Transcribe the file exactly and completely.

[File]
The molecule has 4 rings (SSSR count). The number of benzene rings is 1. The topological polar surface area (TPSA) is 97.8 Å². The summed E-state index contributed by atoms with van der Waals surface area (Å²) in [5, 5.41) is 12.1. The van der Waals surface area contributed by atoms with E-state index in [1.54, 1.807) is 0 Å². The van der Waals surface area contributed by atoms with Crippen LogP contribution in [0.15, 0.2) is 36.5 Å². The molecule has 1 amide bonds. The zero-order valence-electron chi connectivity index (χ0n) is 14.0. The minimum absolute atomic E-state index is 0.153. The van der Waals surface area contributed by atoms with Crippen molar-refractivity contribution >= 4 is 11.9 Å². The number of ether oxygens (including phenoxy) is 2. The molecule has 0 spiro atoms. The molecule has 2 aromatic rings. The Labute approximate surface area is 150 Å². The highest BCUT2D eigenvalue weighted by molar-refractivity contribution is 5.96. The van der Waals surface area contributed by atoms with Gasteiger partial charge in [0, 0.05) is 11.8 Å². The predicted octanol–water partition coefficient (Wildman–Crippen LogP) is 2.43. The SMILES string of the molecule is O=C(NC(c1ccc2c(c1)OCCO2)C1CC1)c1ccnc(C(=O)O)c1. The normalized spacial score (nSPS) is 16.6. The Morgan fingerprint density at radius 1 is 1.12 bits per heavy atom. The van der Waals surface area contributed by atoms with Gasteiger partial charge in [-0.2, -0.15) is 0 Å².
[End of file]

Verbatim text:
The molecule has 4 rings (SSSR count). The number of benzene rings is 1. The topological polar surface area (TPSA) is 97.8 Å². The summed E-state index contributed by atoms with van der Waals surface area (Å²) in [5, 5.41) is 12.1. The van der Waals surface area contributed by atoms with E-state index in [1.54, 1.807) is 0 Å². The van der Waals surface area contributed by atoms with Crippen LogP contribution in [0.15, 0.2) is 36.5 Å². The molecule has 1 amide bonds. The zero-order valence-electron chi connectivity index (χ0n) is 14.0. The minimum absolute atomic E-state index is 0.153. The van der Waals surface area contributed by atoms with Crippen molar-refractivity contribution >= 4 is 11.9 Å². The number of ether oxygens (including phenoxy) is 2. The molecule has 0 spiro atoms. The molecule has 2 aromatic rings. The Labute approximate surface area is 150 Å². The highest BCUT2D eigenvalue weighted by molar-refractivity contribution is 5.96. The van der Waals surface area contributed by atoms with Gasteiger partial charge in [0, 0.05) is 11.8 Å². The predicted octanol–water partition coefficient (Wildman–Crippen LogP) is 2.43. The SMILES string of the molecule is O=C(NC(c1ccc2c(c1)OCCO2)C1CC1)c1ccnc(C(=O)O)c1. The normalized spacial score (nSPS) is 16.6. The Morgan fingerprint density at radius 1 is 1.12 bits per heavy atom. The van der Waals surface area contributed by atoms with Gasteiger partial charge in [-0.2, -0.15) is 0 Å².